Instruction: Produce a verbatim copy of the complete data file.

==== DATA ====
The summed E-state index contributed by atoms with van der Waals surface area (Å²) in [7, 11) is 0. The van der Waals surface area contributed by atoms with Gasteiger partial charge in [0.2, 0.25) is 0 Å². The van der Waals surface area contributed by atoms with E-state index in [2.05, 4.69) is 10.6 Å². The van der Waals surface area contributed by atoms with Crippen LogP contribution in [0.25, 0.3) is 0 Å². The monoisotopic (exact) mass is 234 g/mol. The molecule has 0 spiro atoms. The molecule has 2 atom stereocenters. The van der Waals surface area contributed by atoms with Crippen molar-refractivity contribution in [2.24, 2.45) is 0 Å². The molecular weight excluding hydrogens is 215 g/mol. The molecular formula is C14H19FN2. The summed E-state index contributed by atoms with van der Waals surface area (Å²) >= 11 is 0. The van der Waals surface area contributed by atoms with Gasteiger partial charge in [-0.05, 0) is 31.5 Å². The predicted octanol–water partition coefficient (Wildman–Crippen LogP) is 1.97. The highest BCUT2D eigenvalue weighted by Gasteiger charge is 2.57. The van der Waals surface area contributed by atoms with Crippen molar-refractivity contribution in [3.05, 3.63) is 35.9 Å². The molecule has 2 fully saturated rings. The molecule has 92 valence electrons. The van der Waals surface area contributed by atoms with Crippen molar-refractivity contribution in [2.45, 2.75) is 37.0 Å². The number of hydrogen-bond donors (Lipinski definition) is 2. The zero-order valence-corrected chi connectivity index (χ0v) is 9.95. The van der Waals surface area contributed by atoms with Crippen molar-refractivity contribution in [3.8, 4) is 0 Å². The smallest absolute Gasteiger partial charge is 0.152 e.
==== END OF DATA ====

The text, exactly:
The summed E-state index contributed by atoms with van der Waals surface area (Å²) in [7, 11) is 0. The van der Waals surface area contributed by atoms with Gasteiger partial charge in [0.2, 0.25) is 0 Å². The van der Waals surface area contributed by atoms with E-state index in [2.05, 4.69) is 10.6 Å². The van der Waals surface area contributed by atoms with Crippen LogP contribution in [0.25, 0.3) is 0 Å². The monoisotopic (exact) mass is 234 g/mol. The molecule has 0 spiro atoms. The molecule has 2 atom stereocenters. The van der Waals surface area contributed by atoms with Crippen molar-refractivity contribution in [2.24, 2.45) is 0 Å². The molecular weight excluding hydrogens is 215 g/mol. The molecular formula is C14H19FN2. The summed E-state index contributed by atoms with van der Waals surface area (Å²) >= 11 is 0. The van der Waals surface area contributed by atoms with Gasteiger partial charge in [-0.05, 0) is 31.5 Å². The predicted octanol–water partition coefficient (Wildman–Crippen LogP) is 1.97. The highest BCUT2D eigenvalue weighted by Gasteiger charge is 2.57. The van der Waals surface area contributed by atoms with Crippen molar-refractivity contribution in [3.05, 3.63) is 35.9 Å². The molecule has 2 fully saturated rings. The molecule has 92 valence electrons. The van der Waals surface area contributed by atoms with Crippen molar-refractivity contribution in [2.45, 2.75) is 37.0 Å². The number of hydrogen-bond donors (Lipinski definition) is 2. The zero-order valence-corrected chi connectivity index (χ0v) is 9.95. The van der Waals surface area contributed by atoms with Crippen molar-refractivity contribution in [3.8, 4) is 0 Å². The smallest absolute Gasteiger partial charge is 0.152 e.